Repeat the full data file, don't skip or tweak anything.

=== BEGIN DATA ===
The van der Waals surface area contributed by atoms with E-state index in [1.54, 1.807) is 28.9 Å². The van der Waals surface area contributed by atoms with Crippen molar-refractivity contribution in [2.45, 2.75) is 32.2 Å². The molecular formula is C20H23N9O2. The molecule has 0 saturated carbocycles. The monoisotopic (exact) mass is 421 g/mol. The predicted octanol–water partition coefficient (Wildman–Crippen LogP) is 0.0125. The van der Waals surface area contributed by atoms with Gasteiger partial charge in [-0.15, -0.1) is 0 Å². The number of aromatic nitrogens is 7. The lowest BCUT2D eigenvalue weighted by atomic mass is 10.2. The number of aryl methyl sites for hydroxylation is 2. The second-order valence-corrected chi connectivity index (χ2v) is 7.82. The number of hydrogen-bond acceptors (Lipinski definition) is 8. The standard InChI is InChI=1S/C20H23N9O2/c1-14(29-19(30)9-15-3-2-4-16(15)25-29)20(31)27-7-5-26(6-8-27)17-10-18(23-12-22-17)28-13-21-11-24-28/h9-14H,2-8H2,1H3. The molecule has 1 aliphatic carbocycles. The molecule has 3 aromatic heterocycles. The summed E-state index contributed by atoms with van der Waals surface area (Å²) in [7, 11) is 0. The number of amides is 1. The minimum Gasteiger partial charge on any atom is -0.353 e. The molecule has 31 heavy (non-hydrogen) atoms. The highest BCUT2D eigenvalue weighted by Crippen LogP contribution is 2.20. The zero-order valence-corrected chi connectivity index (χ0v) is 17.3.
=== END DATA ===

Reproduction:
The van der Waals surface area contributed by atoms with E-state index in [1.54, 1.807) is 28.9 Å². The van der Waals surface area contributed by atoms with Crippen molar-refractivity contribution in [2.45, 2.75) is 32.2 Å². The molecular formula is C20H23N9O2. The molecule has 0 saturated carbocycles. The monoisotopic (exact) mass is 421 g/mol. The predicted octanol–water partition coefficient (Wildman–Crippen LogP) is 0.0125. The van der Waals surface area contributed by atoms with Gasteiger partial charge in [-0.15, -0.1) is 0 Å². The number of aromatic nitrogens is 7. The lowest BCUT2D eigenvalue weighted by atomic mass is 10.2. The number of aryl methyl sites for hydroxylation is 2. The second-order valence-corrected chi connectivity index (χ2v) is 7.82. The number of hydrogen-bond acceptors (Lipinski definition) is 8. The standard InChI is InChI=1S/C20H23N9O2/c1-14(29-19(30)9-15-3-2-4-16(15)25-29)20(31)27-7-5-26(6-8-27)17-10-18(23-12-22-17)28-13-21-11-24-28/h9-14H,2-8H2,1H3. The molecule has 1 aliphatic carbocycles. The molecule has 3 aromatic heterocycles. The summed E-state index contributed by atoms with van der Waals surface area (Å²) in [7, 11) is 0. The number of amides is 1. The minimum Gasteiger partial charge on any atom is -0.353 e. The molecule has 31 heavy (non-hydrogen) atoms. The highest BCUT2D eigenvalue weighted by Crippen LogP contribution is 2.20. The zero-order valence-corrected chi connectivity index (χ0v) is 17.3.